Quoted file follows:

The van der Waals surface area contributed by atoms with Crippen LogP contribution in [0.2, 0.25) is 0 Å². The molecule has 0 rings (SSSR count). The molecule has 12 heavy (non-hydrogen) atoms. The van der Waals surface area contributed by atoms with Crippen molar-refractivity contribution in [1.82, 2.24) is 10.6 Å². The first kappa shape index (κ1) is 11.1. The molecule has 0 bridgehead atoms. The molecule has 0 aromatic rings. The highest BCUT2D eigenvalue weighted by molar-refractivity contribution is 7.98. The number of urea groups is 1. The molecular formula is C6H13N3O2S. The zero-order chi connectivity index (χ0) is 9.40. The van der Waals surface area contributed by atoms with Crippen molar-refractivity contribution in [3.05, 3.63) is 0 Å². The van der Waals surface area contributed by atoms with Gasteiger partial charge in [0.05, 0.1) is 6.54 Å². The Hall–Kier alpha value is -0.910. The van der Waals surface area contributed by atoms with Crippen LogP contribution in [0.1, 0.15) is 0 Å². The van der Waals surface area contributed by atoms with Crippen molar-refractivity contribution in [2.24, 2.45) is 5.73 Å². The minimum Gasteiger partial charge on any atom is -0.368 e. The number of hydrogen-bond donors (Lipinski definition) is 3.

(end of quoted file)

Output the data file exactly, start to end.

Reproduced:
The van der Waals surface area contributed by atoms with Crippen LogP contribution in [0.2, 0.25) is 0 Å². The molecule has 0 rings (SSSR count). The molecule has 12 heavy (non-hydrogen) atoms. The van der Waals surface area contributed by atoms with Crippen molar-refractivity contribution in [1.82, 2.24) is 10.6 Å². The first kappa shape index (κ1) is 11.1. The molecule has 0 bridgehead atoms. The molecule has 0 aromatic rings. The highest BCUT2D eigenvalue weighted by molar-refractivity contribution is 7.98. The number of urea groups is 1. The molecular formula is C6H13N3O2S. The zero-order chi connectivity index (χ0) is 9.40. The van der Waals surface area contributed by atoms with Crippen molar-refractivity contribution in [3.05, 3.63) is 0 Å². The van der Waals surface area contributed by atoms with Gasteiger partial charge in [0.05, 0.1) is 6.54 Å². The Hall–Kier alpha value is -0.910. The van der Waals surface area contributed by atoms with Crippen LogP contribution in [0.1, 0.15) is 0 Å². The van der Waals surface area contributed by atoms with Crippen molar-refractivity contribution in [2.24, 2.45) is 5.73 Å². The minimum Gasteiger partial charge on any atom is -0.368 e. The number of hydrogen-bond donors (Lipinski definition) is 3.